I also once worked at a company with the exact opposite approach. There were no unit tests of any kind. No libraries, no modules, nothing. The only way to test anything was to run the product. This meant there were very few crashes on the third line of main(), but it also made it impossible to know whether or not any of the pieces of the code work independently. If you can determine whether pieces work independently, you can track those results, tie them to check-ins, and suddenly understand a heck of a lot about what changes in your source control impacted what areas of the product. You can track down not only data corruption but also which modules hit performance issues, whether within a unit test context or within an integration context within a customer environment.

The first company had a hard time getting customers to be successful with the product. The second company had difficulty predicting when a release would be ready. The former is easier to fix–start using the product internally and also fix the QA organization to include system tests. The latter likely entails an expensive refactor and reflects deeper cultural issues of a hacking organization rather than an engineering organization. Neither extreme is healthy.

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Getting Back Into It

Posted by mitch on March 10, 2013

Over the last 25 weeks, I’ve been trying hard to do very little beyond sleep and goof off. Even though I don’t have a job and have been considering myself on vacation, looking back at my calendar, I still managed to do over 100 business-related meetings and spent 4 weeks on the road. Nevertheless, I’ve been relaxing–I bought a Playstation Vita last March and didn’t start playing it until January.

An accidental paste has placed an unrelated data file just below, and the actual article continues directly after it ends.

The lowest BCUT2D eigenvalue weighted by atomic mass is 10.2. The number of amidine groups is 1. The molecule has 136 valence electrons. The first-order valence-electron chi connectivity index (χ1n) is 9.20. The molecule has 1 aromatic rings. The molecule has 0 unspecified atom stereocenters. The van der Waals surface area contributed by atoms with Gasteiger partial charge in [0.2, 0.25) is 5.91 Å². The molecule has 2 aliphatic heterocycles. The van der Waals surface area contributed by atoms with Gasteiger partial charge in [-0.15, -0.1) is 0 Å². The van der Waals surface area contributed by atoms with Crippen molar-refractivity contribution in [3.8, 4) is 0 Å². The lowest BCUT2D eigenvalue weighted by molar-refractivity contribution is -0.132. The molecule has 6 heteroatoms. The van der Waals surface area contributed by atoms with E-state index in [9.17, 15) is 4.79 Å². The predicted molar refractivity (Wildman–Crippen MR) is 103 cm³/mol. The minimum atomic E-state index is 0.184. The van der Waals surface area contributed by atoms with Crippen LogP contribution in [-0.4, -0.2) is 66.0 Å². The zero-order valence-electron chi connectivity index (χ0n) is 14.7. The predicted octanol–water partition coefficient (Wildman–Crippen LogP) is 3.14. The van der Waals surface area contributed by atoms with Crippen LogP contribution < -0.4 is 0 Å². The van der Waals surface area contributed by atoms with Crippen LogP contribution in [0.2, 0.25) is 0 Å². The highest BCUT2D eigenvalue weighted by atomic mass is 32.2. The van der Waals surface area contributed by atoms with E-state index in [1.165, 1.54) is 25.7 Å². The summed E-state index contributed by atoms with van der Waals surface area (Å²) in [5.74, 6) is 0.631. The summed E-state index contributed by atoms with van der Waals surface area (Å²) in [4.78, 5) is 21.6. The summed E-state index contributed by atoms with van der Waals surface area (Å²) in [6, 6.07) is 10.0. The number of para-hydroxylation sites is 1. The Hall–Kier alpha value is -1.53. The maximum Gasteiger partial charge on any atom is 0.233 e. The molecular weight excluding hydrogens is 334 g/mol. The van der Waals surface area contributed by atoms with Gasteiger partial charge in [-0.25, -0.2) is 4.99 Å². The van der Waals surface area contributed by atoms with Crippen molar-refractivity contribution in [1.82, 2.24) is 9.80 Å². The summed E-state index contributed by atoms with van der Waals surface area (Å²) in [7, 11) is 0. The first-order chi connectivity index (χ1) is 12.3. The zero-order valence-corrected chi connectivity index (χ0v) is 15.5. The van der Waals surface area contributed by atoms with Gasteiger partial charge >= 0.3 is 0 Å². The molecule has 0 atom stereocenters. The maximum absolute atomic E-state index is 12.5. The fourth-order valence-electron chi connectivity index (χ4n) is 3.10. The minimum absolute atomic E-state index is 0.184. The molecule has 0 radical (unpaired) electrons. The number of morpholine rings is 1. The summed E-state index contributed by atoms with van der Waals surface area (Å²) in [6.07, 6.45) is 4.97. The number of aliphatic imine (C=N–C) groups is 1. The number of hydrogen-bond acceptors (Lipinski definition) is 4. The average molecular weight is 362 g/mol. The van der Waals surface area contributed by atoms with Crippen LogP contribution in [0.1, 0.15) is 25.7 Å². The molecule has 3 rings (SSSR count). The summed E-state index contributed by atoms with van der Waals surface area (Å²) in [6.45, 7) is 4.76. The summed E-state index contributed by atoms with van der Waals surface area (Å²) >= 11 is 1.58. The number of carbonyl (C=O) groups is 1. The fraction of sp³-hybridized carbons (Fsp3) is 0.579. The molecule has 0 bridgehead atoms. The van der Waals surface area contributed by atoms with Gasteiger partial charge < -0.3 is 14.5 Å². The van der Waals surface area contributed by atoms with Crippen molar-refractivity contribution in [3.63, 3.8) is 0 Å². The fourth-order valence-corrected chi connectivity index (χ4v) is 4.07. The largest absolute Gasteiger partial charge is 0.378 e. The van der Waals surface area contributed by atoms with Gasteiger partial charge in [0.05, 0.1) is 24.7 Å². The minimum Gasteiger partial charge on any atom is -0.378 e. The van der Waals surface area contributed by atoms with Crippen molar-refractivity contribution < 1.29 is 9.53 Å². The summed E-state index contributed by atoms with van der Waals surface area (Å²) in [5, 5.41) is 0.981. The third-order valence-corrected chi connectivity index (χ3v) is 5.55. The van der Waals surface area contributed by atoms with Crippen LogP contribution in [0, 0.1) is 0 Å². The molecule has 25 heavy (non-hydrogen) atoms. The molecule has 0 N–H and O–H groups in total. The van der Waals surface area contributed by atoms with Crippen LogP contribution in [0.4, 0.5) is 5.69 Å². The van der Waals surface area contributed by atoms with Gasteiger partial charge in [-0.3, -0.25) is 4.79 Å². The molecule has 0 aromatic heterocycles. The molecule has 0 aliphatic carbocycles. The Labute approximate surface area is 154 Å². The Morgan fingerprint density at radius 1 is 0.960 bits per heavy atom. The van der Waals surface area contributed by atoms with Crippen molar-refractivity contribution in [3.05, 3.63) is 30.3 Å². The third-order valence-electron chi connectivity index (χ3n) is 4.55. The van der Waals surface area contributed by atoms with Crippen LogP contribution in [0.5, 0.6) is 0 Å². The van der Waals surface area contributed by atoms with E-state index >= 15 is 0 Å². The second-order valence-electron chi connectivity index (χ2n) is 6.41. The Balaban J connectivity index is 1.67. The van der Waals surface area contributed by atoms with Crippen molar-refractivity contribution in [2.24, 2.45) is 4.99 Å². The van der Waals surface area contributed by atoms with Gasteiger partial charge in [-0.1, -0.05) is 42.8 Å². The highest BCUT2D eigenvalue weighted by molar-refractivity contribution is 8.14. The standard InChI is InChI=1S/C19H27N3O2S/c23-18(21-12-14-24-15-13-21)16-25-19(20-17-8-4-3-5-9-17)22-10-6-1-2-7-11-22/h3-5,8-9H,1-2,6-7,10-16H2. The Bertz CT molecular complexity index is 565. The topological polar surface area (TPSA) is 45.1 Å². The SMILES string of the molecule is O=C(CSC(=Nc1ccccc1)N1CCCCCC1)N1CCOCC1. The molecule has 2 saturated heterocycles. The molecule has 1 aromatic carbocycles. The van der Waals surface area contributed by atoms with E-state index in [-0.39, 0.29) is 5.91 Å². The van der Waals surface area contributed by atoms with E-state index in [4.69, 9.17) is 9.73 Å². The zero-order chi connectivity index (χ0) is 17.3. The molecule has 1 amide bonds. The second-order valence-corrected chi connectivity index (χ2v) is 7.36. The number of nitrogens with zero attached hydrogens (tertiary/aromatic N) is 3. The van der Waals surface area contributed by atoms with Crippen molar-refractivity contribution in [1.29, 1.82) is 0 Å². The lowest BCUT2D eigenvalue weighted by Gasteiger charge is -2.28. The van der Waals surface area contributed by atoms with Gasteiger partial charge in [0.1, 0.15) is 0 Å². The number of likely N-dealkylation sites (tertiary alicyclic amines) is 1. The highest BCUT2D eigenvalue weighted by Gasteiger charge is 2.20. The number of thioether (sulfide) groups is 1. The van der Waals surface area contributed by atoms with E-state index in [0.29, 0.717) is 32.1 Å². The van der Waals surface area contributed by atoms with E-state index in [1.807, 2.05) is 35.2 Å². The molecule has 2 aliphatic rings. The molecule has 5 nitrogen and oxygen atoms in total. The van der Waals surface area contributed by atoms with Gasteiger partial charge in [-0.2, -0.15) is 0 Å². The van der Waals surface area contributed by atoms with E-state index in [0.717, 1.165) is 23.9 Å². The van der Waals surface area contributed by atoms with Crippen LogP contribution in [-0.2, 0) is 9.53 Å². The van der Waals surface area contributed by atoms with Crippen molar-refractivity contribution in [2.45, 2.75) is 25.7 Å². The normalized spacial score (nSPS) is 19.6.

I’m starting to get going on a few projects and as I fiddle around with possible next directions, and come to realize that I don’t have enough desk space to juggle completely different activities that hit creative road blocks. I was at a stand-still most of last week because my desk was covered with a project that wasn’t going anywhere. I needed another desk to dump it on so I can still look at it, but engage on another project while it percolates. Since I’m doing some other remodeling this year, I started looking at reclaiming my closet (which is just a junk room) to pick up an extra 35 sq ft of “spreading out” surface area.

I’m also finding that I have too little in the way of filing space–despite moving most “archive” files into banker boxes and shredding about 60 gallons of files, I still lack sufficient filing space. So this configuration adds a second linear file cabinet.

Some other remodel considerations for the office:

1. Build a large built-in bookcase at the front of the office. In this configuration, it will hold most of my office-related books. Barely–which would be a big improvement over the current situation. Below is a rendering that my architect created of the bookcase. I also plan to reclaim space under the eave to put the stereo without it taking up floor space in the room where it currently resides.

2. Remove the chimney. I should have done this 5 years ago but felt like I had feature-creeped on the first remodel too much as it was. To finish a software release, you have to stop adding crap to the release and get things fixed. The same applies to a remodel.
3. Finally install a split AC system. I got a quote for this years ago, but could never get the fellow to come out and do the work.

Sadly, remodeling in real life isn’t as fast as a few hours of monkeying around in SketchUp… so until then, piles of stuff it is!

If you came to this post hoping to read about what I’m working on and you weren’t happy to hear about goofing off, come back in 25 weeks!